At the International Society for Stem Cell Research meeting in Toronto last week, the who’s who of the field gathered to discuss the latest advances, but they probably missed a milestone: On 9 June, the US National Institutes of Health (NIH) added the hundredth embryonic stem (ES) cell line to its registry of those that are eligible for taxpayer-backed funding.
Importantly, the newly added stem cells include several ES cells derived from people with heritable genetic diseases. As such, the newly fundable lines should allow scientists to perform ‘disease in a dish’ experiments and hopefully discover new therapeutic options.
Until this year, just one approved cell line — for a rare connective tissue disease called Marfan syndrome — was explicitly disease-specific. Dozens others had been up for consideration. But they ran into trouble a year ago, when the NIH rejected 42 ES cell lines carrying mutations for a wide range of diseases after an advisory panel ruled that the consent forms provided to the embryo donors were not up to snuff.
Things started to change in March when two cell lines from Harvard University’s ES cell collection got the NIH go-ahead. Both contained mutations for muscle degeneration diseases — one for spinal muscular atrophy, while the other for Duchenne muscular dystrophy.
Since the beginning of the month, the NIH has quietly kept adding ES cell lines to its registry, bringing the total tally up to 128. The latest additions include the first such cell lines derived under good manufacturing practices guidelines for human clinical use, plus several related to disease models: two are affected by Charcot-Marie-Tooth disease, an inherited neurological disorder, and three lines carry at least one mutation linked to congenital nephrotic syndrome, a disease characterized by protein in the urine and swelling of limbs.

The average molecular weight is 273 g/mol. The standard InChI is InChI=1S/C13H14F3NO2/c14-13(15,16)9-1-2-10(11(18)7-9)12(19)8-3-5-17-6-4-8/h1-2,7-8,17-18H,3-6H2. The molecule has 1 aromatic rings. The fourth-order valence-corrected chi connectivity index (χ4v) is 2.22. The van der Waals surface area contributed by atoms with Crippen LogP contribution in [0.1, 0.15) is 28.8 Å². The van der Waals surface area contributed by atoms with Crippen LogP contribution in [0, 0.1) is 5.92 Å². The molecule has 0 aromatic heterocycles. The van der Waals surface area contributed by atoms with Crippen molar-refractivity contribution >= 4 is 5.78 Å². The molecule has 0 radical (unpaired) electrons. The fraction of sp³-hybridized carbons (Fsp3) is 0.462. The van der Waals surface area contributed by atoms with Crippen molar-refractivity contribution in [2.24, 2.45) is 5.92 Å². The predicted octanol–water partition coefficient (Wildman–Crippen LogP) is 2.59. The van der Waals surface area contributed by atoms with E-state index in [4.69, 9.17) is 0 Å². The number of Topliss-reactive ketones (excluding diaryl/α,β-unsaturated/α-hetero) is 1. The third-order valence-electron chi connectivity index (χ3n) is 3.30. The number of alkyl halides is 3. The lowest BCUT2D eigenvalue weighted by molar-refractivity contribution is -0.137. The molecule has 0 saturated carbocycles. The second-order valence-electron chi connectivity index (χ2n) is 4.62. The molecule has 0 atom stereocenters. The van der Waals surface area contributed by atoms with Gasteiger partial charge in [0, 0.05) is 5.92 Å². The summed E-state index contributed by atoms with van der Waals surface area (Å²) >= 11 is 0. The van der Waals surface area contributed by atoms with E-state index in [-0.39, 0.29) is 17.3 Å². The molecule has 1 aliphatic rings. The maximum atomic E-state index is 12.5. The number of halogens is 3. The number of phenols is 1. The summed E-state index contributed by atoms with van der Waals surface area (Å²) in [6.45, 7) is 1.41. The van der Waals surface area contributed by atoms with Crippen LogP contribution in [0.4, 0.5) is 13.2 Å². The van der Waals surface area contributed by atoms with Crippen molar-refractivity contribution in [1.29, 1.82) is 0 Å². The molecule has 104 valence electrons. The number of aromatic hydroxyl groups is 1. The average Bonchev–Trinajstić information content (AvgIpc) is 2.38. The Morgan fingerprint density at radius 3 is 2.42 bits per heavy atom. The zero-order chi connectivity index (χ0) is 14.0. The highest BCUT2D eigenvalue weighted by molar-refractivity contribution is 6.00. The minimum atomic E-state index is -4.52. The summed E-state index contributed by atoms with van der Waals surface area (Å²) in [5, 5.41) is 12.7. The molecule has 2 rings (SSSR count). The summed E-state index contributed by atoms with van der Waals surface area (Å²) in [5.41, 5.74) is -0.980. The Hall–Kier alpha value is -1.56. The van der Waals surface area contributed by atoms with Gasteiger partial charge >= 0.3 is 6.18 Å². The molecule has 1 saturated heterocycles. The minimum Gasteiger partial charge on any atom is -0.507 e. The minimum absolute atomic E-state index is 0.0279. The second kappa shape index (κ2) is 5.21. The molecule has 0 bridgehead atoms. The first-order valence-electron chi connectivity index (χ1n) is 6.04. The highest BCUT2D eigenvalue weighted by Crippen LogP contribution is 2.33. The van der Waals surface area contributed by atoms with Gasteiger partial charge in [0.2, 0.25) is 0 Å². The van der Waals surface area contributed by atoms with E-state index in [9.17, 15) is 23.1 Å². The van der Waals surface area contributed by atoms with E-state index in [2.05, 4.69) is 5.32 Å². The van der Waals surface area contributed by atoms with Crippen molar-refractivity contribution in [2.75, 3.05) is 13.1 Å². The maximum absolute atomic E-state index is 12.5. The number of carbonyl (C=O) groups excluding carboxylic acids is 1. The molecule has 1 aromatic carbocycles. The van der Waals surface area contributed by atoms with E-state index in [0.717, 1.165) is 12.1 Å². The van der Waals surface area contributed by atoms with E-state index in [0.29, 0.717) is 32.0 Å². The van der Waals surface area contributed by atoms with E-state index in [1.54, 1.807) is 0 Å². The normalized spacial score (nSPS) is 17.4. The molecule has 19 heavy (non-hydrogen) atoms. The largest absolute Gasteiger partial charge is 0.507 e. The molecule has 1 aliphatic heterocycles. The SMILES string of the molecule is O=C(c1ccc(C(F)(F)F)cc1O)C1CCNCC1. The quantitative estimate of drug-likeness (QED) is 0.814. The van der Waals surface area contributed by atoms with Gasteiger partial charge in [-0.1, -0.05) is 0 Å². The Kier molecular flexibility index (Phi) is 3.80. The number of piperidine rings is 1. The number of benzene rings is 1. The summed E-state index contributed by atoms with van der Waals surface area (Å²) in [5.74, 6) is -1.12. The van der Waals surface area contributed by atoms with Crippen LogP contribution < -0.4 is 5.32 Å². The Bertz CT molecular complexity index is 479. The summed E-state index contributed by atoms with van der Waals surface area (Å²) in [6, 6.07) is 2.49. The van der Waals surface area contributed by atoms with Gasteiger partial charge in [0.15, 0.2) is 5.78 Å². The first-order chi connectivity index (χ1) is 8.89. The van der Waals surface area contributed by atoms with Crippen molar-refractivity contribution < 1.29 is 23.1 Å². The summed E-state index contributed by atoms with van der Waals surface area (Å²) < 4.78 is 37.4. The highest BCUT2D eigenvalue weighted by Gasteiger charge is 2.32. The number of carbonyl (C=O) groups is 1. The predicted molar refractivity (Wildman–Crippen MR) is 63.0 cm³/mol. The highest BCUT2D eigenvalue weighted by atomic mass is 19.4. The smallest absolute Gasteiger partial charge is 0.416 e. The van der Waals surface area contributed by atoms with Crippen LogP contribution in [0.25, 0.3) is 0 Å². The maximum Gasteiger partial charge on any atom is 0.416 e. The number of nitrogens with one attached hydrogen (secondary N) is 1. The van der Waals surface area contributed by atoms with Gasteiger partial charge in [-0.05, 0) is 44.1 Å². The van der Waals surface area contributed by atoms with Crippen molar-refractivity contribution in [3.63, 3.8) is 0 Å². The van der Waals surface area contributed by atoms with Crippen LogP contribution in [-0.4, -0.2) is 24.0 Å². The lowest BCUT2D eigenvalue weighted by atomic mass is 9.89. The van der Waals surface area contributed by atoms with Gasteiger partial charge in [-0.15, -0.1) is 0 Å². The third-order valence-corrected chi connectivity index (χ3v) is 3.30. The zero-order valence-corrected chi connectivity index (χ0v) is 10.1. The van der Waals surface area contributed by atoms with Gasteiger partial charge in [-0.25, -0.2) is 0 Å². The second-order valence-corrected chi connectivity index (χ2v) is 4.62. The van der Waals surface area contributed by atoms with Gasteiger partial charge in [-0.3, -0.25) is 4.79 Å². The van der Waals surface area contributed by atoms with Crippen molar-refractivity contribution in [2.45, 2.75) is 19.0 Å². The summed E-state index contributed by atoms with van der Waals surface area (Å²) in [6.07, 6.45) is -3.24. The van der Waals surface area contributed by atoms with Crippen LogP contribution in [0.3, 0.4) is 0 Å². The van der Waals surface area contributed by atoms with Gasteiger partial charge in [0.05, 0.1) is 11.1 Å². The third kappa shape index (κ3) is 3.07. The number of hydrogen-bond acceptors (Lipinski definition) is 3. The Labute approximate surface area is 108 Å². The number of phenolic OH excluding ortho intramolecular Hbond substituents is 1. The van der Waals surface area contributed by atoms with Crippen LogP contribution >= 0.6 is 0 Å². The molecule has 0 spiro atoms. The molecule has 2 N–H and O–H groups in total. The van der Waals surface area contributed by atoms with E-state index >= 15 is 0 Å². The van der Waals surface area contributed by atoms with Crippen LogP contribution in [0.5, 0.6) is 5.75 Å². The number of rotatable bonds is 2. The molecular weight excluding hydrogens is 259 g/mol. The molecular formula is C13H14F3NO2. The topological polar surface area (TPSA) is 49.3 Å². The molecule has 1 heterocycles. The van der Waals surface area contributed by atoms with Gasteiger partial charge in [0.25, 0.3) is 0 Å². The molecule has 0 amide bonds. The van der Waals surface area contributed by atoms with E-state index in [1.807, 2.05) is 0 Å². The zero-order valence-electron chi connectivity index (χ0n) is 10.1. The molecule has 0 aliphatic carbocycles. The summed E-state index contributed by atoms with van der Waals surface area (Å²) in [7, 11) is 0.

“There is no doubt that reprogrammed neurons from human ES cells will facilitate work on the mechanism of neurological disease, permitting analysis of molecular mechanisms and testing drug effects that might stabilize unstable proteins,” Miriam Meisler, a geneticist at the University of Michigan who earlier this month reported a mouse model of Charcot-Marie-Tooth disease, wrote in an email.
Some of the diseased cell lines, however, come with caveats. For instance, NIH-funded research involving the ES cells with the congenital nephrotic syndrome defect must follow the language of the informed consent document at New Jersey’s Reprogenetics, a preimplantation genetic diagnosis company that derived the cells. The consent forms limit use of the cells to characterizing genetic and developmental defects or studying new methods for cell differentiation.
As such, Sumant Chugh, a kidney disease researcher at the University of Alabama at Birmingham, says “it would be useful to have stem cell lines from multiple depositing agencies” to work around such restrictions.